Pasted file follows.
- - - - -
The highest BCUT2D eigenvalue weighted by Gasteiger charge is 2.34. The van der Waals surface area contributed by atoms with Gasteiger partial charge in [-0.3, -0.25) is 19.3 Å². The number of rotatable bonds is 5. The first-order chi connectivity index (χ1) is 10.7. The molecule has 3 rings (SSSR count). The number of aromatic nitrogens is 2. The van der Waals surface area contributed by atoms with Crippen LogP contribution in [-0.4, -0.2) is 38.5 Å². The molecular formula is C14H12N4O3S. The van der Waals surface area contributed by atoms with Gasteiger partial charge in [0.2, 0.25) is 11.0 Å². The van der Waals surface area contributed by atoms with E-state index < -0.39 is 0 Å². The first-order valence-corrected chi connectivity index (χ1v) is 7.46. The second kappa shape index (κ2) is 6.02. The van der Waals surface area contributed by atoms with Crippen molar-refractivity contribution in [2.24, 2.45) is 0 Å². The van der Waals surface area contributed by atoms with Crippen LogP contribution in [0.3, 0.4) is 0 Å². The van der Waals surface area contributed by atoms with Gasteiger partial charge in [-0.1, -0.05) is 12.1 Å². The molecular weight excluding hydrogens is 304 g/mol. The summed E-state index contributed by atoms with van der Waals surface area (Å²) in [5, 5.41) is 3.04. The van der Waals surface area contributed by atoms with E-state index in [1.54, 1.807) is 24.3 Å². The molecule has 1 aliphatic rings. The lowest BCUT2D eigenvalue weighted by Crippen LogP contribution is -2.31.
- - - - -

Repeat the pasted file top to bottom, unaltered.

The highest BCUT2D eigenvalue weighted by Gasteiger charge is 2.34. The van der Waals surface area contributed by atoms with Gasteiger partial charge in [-0.3, -0.25) is 19.3 Å². The number of rotatable bonds is 5. The first-order chi connectivity index (χ1) is 10.7. The molecule has 3 rings (SSSR count). The number of aromatic nitrogens is 2. The van der Waals surface area contributed by atoms with Crippen LogP contribution in [-0.4, -0.2) is 38.5 Å². The molecular formula is C14H12N4O3S. The van der Waals surface area contributed by atoms with Gasteiger partial charge in [0.2, 0.25) is 11.0 Å². The van der Waals surface area contributed by atoms with E-state index < -0.39 is 0 Å². The first-order valence-corrected chi connectivity index (χ1v) is 7.46. The second kappa shape index (κ2) is 6.02. The van der Waals surface area contributed by atoms with Crippen molar-refractivity contribution in [2.24, 2.45) is 0 Å². The van der Waals surface area contributed by atoms with Crippen LogP contribution in [0.3, 0.4) is 0 Å². The van der Waals surface area contributed by atoms with Gasteiger partial charge in [-0.1, -0.05) is 12.1 Å². The molecular weight excluding hydrogens is 304 g/mol. The summed E-state index contributed by atoms with van der Waals surface area (Å²) in [5, 5.41) is 3.04. The van der Waals surface area contributed by atoms with E-state index in [1.54, 1.807) is 24.3 Å². The molecule has 1 aliphatic rings. The lowest BCUT2D eigenvalue weighted by Crippen LogP contribution is -2.31.